And yet, the reality is that this time of year can be difficult for some of us, for varying reasons. For one thing, loneliness at the holidays is always a big concern. With all the festivities that are happening around us, especially Christmas, there is this connotation of inclusiveness and togetherness that can be a stark reminder for some of their own lack of company. The holidays have come to symbolise family, and so for those who may have fractured familial relationships or have lost loved ones, it can be difficult not to feel a sense of shame or embarrassment to have to admit to your own isolation. Research conducted by Mind confirms this, with over a third of people (36%) being too embarrassed to admit they are lonely at Christmas time.
There are also those who may be suffering with religious trauma. This time of year can be very triggering for those who have been brought up in strict religious households but have been on a journey of faith deconstruction into their adulthood. Being forced to take part in religious-based traditions in order to see their family can leave them feeling emotionally drained, and can lead to them feeling the need to pull away during this time.
And lastly, this year is particularly hard on us all financially. The commercialisation of Christmas is a consistent reminder that this is a time for giving and spending, but with the cost-of-living crisis touching the majority of us – Go.Compare Energy found that one in six UK households will not be putting up lights this year to save money – this can lead to increased feelings of stress and guilt at not feeling you are able to provide a ‘perfect’ Christmas. More than two in five people have reported feeling stressed during the holiday season, and just over a quarter of people (26%) say that the Christmas season actually makes their mental health worse, according to a YouGov survey.
Inevitably, all of these stresses and wellbeing concerns are going to leak into working life – so how can employers look to offer that little bit of extra help during the holiday season?
My biggest piece of advice would be to actively ask questions and actively listen to what your staff have to say. When in a managerial role, it can be very easy to fall into the habit of asking closed questions to staff, such as “Do you have any plans for Christmas?”. Nine times out of ten the answer will be ‘yes’ even if that is not the truth, so managers need to take it that next step further. Follow up with, “Oh, what are you up to?” – this immediately signals that you are genuinely interested and want to listen, and therefore you are now more likely to receive an honest answer.
Supporting the financial and emotional wellness of your staff can be difficult – you may already feel like time is escaping you – but placing that focus on your team members is a pillar of the managerial role. Even if you don’t have the answers, showing that you care enough to ask the right questions can make all the difference.
It comes down to taking accountability for your staff and making that effort to be self-aware during what is a potentially trying time for some members of your team. Making them feel comfortable, safe, and like they can confide in you will promote openness in your workplace culture and help ensure that performance can be maintained, as well as your staff being properly supported. Even if it is something as simple as sending out a group text or email on Christmas Day – it’s not a necessity, but one minute of your time could make someone feel that little bit less lonely amongst the festivities.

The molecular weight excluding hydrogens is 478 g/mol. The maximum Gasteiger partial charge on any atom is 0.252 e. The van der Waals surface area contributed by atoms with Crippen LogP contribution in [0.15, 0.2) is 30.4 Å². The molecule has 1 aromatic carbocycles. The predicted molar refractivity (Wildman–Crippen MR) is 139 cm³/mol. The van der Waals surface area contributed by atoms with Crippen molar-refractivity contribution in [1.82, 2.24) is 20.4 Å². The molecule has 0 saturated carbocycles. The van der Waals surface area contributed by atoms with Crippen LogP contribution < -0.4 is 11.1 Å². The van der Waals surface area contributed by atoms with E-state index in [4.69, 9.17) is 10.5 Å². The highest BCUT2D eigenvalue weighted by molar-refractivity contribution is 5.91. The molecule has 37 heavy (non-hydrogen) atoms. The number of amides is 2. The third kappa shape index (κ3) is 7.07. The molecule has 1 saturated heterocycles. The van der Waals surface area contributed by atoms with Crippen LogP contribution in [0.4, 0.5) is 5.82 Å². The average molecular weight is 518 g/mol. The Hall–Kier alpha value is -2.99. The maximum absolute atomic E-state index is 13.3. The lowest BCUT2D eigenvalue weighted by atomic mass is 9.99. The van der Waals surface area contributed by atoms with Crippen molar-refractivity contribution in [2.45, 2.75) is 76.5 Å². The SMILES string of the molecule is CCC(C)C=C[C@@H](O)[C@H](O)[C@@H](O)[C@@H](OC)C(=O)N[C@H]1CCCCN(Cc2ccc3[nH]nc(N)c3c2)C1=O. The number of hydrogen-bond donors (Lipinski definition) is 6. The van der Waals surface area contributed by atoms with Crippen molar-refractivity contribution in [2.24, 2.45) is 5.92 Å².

If you would like to discuss these topics further, you can get in contact with me at firstname.lastname@example.org
In discussing the current diversity, equity, and inclusion (DEI) agenda with thought leaders from the US and the UK, we have gained valuable insights into the way global events are shaping DEI strategy and practice in organizations.
A challenge raised in both conversations is that the scope of DEI has undeniably widened, primarily due to the massive societal strides that have been taken over the past few decades. Now, for example, financial wellbeing, mental health, and organizational culture all fall to DEI, as well as the recruitment and onboarding of people from an ever-widening mix of diversity dimensions.
This was the main subject of the discussion with our two UK DEI specialists – Sue Johnson and Therese Procter. They pointed out that failing to provide additional resources to deliver against this expanding portfolio risks the impact of DEI initiatives becoming diluted. To mitigate against this, companies need to consider employing a DEI specialist at board-level.
This aligns with Marty Belle and Conrad Woody’s conversation – which looks at DEI from a US perspective – in which they highlighted that inclusion starts with senior leaders acting as authentic role models for the required workplace behaviors.
A senior leadership team and board of directors that understand what inclusive behavior looks like will make inclusive decisions. And the best way of ensuring that the DEI dividend these decisions can bring is achieved, is by having a dedicated, senior DEI leader who can ensure inclusion remains at the top of the organization’s agenda.
With a diverse workforce comes diverse thinking, and this broader spectrum of perspectives will help when examining problems, as well as bring new ideas to the table. This can give you an advantage as an employer, as it means that the products and services you offer will more likely be accessible to a wider breadth of different types of people.
What these conversations have highlighted to us is that despite having an ocean between them, UK and US employers both recognise the importance of having an effective DEI strategy – and the performance dividend it can deliver. And by understanding their shared perspectives, we can help all organizations in implementing these strategies more effectively. So, if you are a business who would like to harness the power of DEI in your workplace, get in contact with us here.